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Hoffmann, R. A wiki for the life sciences where authorship matters. Nature Genetics (2008)
 
 
 
 
 

Cortistatin is expressed in a distinct subset of cortical interneurons.

Cortistatin is a presumptive neuropeptide that shares 11 of its 14 amino acids with somatostatin. In contrast to somatostatin, administration of cortistatin into the rat brain ventricles specifically enhances slow wave sleep, apparently by antagonizing the effects of acetylcholine on cortical excitability. Here we show that preprocortistatin mRNA is expressed in a subset of GABAergic cells in the cortex and hippocampus that partially overlap with those containing somatostatin. A significant percentage of cortistatin-positive neurons is also positive for parvalbumin. In contrast, no colocalization was found between cortistatin and calretinin, cholecystokinin, or vasoactive intestinal peptide. During development there is a transient increase in cortistatin-expressing cells in the second postnatal week in all cortical areas and in the dentate gyrus. A transient expression of preprocortistatin mRNA in the hilar region at P16 is paralleled by electrophysiological changes in dentate granule cells. Together, these observations suggest mechanisms by which cortistatin may regulate cortical activity.[1]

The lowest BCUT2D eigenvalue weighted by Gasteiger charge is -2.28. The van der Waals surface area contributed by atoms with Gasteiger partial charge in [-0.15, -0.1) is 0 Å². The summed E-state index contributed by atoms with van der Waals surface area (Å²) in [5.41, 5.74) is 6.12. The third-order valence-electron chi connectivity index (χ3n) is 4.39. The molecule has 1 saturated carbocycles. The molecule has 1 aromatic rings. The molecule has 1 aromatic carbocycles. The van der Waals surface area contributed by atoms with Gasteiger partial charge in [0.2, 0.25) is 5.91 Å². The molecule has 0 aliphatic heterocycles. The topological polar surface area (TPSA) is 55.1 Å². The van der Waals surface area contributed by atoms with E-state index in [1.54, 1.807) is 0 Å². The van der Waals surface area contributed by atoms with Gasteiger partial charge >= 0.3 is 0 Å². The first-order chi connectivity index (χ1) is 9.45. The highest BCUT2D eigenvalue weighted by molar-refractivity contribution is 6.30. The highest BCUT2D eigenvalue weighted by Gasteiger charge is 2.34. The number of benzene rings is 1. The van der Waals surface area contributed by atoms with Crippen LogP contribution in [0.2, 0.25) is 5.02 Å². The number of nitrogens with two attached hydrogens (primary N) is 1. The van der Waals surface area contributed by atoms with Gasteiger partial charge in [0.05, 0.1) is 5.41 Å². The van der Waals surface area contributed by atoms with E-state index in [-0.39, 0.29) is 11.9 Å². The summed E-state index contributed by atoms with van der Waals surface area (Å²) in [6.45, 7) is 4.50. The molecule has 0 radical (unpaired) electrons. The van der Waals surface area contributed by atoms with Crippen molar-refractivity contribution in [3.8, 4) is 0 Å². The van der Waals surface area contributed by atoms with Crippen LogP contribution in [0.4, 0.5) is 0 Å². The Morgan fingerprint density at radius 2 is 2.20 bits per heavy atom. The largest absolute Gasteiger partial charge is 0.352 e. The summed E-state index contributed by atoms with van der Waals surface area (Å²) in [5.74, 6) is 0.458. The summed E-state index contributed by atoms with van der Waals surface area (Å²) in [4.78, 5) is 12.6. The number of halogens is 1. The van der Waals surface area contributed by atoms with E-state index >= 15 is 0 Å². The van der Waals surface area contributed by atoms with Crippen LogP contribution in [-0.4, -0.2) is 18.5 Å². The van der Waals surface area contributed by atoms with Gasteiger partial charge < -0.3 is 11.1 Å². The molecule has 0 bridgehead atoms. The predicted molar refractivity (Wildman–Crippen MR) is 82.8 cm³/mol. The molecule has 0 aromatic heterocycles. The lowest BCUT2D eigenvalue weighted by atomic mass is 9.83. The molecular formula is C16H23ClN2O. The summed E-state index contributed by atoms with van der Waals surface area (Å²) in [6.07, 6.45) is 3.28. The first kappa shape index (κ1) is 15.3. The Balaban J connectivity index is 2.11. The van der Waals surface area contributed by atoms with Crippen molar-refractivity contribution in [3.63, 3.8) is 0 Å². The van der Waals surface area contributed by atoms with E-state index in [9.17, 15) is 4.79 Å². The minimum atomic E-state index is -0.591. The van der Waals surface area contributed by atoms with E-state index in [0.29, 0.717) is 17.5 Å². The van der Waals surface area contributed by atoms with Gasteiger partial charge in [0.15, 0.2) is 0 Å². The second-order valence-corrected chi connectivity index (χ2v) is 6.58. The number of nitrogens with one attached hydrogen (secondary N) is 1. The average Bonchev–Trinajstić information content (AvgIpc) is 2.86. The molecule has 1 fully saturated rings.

References

  1. Cortistatin is expressed in a distinct subset of cortical interneurons. de Lecea, L., del Rio, J.A., Criado, J.R., Alcántara, S., Morales, M., Danielson, P.E., Henriksen, S.J., Soriano, E., Sutcliffe, J.G. J. Neurosci. (1997) [Pubmed]
 
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